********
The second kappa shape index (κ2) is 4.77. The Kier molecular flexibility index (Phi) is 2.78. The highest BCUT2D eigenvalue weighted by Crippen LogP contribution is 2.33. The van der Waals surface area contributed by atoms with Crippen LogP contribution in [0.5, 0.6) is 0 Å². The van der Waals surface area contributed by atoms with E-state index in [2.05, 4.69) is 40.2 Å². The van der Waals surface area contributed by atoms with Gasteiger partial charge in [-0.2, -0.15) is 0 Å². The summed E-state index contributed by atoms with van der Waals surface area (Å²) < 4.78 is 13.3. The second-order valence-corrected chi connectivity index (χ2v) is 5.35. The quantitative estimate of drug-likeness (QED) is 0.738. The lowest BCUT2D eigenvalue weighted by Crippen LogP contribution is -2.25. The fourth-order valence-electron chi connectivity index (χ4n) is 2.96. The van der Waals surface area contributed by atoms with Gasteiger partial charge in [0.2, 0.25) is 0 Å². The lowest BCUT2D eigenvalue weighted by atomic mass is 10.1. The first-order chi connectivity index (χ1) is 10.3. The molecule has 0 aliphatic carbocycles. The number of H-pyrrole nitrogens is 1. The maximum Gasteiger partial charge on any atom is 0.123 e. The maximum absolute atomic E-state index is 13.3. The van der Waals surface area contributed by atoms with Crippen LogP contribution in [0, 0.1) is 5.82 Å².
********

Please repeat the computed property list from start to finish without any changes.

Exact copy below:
The second kappa shape index (κ2) is 4.77. The Kier molecular flexibility index (Phi) is 2.78. The highest BCUT2D eigenvalue weighted by Crippen LogP contribution is 2.33. The van der Waals surface area contributed by atoms with Crippen LogP contribution in [0.5, 0.6) is 0 Å². The van der Waals surface area contributed by atoms with E-state index in [2.05, 4.69) is 40.2 Å². The van der Waals surface area contributed by atoms with Gasteiger partial charge in [-0.2, -0.15) is 0 Å². The summed E-state index contributed by atoms with van der Waals surface area (Å²) < 4.78 is 13.3. The second-order valence-corrected chi connectivity index (χ2v) is 5.35. The quantitative estimate of drug-likeness (QED) is 0.738. The lowest BCUT2D eigenvalue weighted by Crippen LogP contribution is -2.25. The fourth-order valence-electron chi connectivity index (χ4n) is 2.96. The van der Waals surface area contributed by atoms with Gasteiger partial charge in [0.2, 0.25) is 0 Å². The lowest BCUT2D eigenvalue weighted by atomic mass is 10.1. The first-order chi connectivity index (χ1) is 10.3. The molecule has 0 aliphatic carbocycles. The number of H-pyrrole nitrogens is 1. The maximum Gasteiger partial charge on any atom is 0.123 e. The maximum absolute atomic E-state index is 13.3. The van der Waals surface area contributed by atoms with Crippen LogP contribution in [0, 0.1) is 5.82 Å².